Daily says there were two main problems. First, the floors required bracing to continue to hold the weight of the structure. Next, there was, in his words, “so much junk in the entire building that you could hardly move around.”
This created a threat of fire.
“After assessing the situation, I felt comfortable that we could fix the structural issue and the junk … well, it had to go,” says Daily. “We approached the Village with our plan to open the restaurant, renovate the building and bring it back to code for a safe environment for our customers and staff.
“The Village heard our plans and agreed to extend the raze order timing so we could fix the issues with the building and bring it out of the raze order. We purchased the building in early 2014 from the owner after doing extensive renovations to the building and opened The Cheel in July of 2014.”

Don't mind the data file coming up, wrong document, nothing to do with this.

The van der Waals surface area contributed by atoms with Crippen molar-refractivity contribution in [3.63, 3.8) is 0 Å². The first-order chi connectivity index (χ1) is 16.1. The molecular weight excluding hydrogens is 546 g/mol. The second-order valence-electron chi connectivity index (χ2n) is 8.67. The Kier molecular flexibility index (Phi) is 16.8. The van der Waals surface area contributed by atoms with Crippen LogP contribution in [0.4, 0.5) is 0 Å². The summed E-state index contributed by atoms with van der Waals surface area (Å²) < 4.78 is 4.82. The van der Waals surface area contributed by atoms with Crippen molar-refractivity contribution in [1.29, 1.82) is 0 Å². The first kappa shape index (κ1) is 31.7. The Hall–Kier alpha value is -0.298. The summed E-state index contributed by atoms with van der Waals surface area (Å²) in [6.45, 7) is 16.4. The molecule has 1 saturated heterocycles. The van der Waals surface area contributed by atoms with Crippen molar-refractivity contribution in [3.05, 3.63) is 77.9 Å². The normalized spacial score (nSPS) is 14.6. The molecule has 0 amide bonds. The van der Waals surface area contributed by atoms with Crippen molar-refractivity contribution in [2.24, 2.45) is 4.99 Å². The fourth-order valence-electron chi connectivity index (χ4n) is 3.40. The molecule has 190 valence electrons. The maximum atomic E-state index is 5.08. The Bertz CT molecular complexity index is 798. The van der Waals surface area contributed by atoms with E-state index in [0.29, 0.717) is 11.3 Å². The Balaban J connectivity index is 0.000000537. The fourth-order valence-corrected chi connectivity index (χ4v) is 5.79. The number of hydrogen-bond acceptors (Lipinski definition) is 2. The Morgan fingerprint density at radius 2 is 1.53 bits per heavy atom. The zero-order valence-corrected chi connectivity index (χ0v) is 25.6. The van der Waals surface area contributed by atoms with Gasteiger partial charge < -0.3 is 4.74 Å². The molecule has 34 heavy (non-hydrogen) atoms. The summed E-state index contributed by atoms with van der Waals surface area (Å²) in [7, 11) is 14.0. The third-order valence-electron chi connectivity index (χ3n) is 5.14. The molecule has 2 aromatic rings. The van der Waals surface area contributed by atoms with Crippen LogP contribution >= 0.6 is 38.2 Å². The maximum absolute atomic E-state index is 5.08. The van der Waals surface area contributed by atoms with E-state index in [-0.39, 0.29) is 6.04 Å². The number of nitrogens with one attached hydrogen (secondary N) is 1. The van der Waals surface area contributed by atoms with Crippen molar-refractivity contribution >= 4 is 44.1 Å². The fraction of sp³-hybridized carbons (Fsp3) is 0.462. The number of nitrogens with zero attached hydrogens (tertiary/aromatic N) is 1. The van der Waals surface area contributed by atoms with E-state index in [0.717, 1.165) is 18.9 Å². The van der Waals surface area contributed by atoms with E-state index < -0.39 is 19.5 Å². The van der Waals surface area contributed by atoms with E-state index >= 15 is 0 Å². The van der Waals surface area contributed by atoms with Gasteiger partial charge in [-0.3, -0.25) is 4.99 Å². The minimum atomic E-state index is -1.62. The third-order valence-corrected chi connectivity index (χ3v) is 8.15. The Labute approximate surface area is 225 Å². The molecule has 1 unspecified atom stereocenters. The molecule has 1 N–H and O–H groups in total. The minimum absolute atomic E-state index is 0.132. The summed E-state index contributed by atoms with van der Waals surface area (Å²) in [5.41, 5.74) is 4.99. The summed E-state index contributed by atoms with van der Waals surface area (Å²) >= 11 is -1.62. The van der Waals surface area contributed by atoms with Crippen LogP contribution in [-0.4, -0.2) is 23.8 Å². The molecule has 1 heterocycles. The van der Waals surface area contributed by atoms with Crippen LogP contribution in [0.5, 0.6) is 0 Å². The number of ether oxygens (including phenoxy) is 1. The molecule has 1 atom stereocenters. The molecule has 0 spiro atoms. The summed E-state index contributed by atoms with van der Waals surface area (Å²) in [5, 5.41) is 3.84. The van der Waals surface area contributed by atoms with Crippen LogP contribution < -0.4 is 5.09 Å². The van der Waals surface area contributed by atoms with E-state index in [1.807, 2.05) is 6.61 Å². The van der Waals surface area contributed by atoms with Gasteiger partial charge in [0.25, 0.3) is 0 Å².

The following year, the Dailys (pictured above) restored the tower, which Jesse says, “was one of our most proudest moments.”
But that was just the tip of the iceberg, as across six years, they renovated the building from top to bottom.
“There were two apartments upstairs that needed to be completely remodeled as they were in very rough shape,” Daily says. “And as recently as 2019 we had just finished the second of the two apartments with a beautiful patio overlooking the baaree garden.
“In essence, this building was like a child to us. Both my wife and I are not from Wisconsin. Her family was in Nepal and mine, Idaho. We didn’t have any children, so the building became our child and mother wherein we took care of her and wanted her to be the cornerstone of the village as the building had so much character and charm.”